Donning the Velvet: Nonviolent Resistance in the 2018 Armenian Revolution

Image credit: Pandukht via Wikimedia Commons


On 17 April, the Armenian parliament elected long-time former President Serzh Sargsyan as Armenia’s Prime Minister. Protests against his election had been small and sparsely attended. A lack of faith in Sargsyan’s political alternative and remembrance of a violent crackdown on protesters ten years previously when Sargsyan first came into office held the opposition in check. The prime minister seemed well-placed to continue his tight grip on Armenian politics indefinitely. Yet less than a week later Sargsyan was gone. A mere two weeks after that a majority of Sargsyan’s own party members voted opposition leader Nikol Pashinyan, thrust into the office on the wave of a ‘Velvet Revolution,’ into power as his replacement. In this chapter, I draw upon one of the revolution’s most distinctive features – nonviolent resistance as its primary tactical repertoire – to help explain its trajectory and long-term prospects. Nonviolent revolutions are almost always unexpected, even shocking. Even those who end up leading them rarely anticipate their trajectories. Yet by tracing the common threads from Republic Square in Yerevan through the Euromaidan in Kiev to Wenceslas Square in Prague and the fall of the Berlin Wall, a growing literature on nonviolent resistance can give insight into the causes and consequences of these transformative events. What can we learn about Armenia’s Velvet Revolution from the growing literature on nonviolent resistance? I examine two topics: the factors that helped the revolution succeed and what we may expect in the future.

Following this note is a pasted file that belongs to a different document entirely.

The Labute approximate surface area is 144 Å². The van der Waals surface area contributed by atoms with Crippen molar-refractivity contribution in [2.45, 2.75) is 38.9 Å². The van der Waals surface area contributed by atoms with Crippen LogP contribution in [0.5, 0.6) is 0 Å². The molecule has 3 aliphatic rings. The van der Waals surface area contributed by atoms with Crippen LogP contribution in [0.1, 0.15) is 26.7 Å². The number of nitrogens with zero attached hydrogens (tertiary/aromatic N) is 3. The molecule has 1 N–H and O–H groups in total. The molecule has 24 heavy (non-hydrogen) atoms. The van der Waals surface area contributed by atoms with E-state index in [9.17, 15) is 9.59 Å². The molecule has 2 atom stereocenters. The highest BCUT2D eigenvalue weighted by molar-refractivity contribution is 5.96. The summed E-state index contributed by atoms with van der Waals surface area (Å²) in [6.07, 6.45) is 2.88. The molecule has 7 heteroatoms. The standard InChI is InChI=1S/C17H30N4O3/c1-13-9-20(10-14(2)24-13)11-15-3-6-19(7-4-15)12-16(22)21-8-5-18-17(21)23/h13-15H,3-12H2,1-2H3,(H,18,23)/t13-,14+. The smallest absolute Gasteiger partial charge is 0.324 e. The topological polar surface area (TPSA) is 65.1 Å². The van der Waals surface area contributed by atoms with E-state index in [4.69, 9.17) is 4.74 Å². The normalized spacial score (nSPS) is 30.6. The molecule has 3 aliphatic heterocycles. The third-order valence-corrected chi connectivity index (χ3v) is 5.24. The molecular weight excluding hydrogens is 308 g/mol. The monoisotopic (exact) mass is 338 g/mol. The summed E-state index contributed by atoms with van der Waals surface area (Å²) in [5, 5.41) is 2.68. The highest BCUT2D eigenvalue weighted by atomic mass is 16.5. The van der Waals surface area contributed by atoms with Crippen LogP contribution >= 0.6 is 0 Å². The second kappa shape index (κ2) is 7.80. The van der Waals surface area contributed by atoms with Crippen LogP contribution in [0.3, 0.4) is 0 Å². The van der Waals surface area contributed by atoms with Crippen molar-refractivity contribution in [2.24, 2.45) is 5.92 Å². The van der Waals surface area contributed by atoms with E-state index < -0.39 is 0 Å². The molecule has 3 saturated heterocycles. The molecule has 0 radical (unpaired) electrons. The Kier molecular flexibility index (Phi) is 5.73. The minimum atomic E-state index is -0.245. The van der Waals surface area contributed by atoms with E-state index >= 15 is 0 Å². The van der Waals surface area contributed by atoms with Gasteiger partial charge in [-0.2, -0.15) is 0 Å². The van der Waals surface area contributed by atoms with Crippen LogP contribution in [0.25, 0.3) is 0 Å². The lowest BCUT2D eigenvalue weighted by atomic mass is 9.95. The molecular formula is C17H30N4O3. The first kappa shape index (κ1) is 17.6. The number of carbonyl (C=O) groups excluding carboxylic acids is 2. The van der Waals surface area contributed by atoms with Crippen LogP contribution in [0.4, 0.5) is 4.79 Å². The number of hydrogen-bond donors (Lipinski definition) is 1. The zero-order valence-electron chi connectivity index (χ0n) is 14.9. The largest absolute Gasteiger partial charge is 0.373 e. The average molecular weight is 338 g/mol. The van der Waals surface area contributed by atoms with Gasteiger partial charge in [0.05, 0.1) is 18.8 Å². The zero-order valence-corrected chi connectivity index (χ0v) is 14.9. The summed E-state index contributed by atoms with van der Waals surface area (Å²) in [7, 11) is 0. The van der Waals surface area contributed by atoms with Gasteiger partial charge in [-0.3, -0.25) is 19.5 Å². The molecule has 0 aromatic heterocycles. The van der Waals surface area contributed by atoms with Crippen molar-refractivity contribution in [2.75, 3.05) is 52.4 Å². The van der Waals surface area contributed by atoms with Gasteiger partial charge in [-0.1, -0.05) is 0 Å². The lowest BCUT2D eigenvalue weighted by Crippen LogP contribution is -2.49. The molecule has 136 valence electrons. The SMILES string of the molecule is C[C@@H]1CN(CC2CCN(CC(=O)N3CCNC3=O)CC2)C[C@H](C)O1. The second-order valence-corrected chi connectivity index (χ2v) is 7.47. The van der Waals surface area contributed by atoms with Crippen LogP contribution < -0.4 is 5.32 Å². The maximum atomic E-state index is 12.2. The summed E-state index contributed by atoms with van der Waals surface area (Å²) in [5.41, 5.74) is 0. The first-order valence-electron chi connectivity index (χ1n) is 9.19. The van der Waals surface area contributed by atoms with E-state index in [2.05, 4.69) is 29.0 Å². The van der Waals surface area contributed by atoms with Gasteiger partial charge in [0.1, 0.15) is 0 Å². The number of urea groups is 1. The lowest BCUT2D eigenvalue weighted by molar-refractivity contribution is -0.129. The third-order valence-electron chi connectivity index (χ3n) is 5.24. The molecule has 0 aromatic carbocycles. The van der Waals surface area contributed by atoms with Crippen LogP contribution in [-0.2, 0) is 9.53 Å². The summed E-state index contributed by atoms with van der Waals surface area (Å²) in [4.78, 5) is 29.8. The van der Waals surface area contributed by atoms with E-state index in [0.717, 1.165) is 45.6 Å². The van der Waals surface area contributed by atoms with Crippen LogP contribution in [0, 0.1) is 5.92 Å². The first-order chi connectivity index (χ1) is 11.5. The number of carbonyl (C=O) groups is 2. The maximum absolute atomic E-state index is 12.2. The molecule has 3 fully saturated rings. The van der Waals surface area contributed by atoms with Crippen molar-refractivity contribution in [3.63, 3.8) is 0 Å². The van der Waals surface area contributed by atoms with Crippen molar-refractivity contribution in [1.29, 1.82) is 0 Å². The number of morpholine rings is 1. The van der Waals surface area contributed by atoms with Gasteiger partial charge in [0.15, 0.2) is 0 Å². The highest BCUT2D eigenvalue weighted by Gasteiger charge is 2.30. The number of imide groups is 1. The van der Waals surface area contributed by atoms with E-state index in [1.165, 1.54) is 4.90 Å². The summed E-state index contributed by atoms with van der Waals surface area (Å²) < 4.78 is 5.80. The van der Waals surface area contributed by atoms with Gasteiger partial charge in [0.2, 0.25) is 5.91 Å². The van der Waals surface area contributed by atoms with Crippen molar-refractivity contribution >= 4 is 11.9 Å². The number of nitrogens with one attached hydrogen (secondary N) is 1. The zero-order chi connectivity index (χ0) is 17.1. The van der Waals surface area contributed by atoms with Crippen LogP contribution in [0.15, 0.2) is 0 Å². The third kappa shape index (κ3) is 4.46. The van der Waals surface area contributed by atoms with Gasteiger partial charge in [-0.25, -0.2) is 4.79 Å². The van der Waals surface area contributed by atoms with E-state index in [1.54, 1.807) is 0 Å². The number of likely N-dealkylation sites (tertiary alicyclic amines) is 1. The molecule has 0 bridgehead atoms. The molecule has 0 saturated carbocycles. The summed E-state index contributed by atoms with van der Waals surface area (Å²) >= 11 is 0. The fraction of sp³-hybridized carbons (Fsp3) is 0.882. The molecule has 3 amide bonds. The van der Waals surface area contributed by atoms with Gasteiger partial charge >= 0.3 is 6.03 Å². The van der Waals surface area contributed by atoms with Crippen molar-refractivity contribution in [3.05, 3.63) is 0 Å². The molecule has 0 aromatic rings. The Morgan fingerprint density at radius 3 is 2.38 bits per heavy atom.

in Armenia’s Velvet Revolution: The Decline and Defeat of Authoritarianism, edited by Anna Ohanyan and Laurence Broers
Jonathan Pinckney
Jonathan Pinckney
Assistant Professor

My research interests include civil resistance, democratization, and peacebuilding.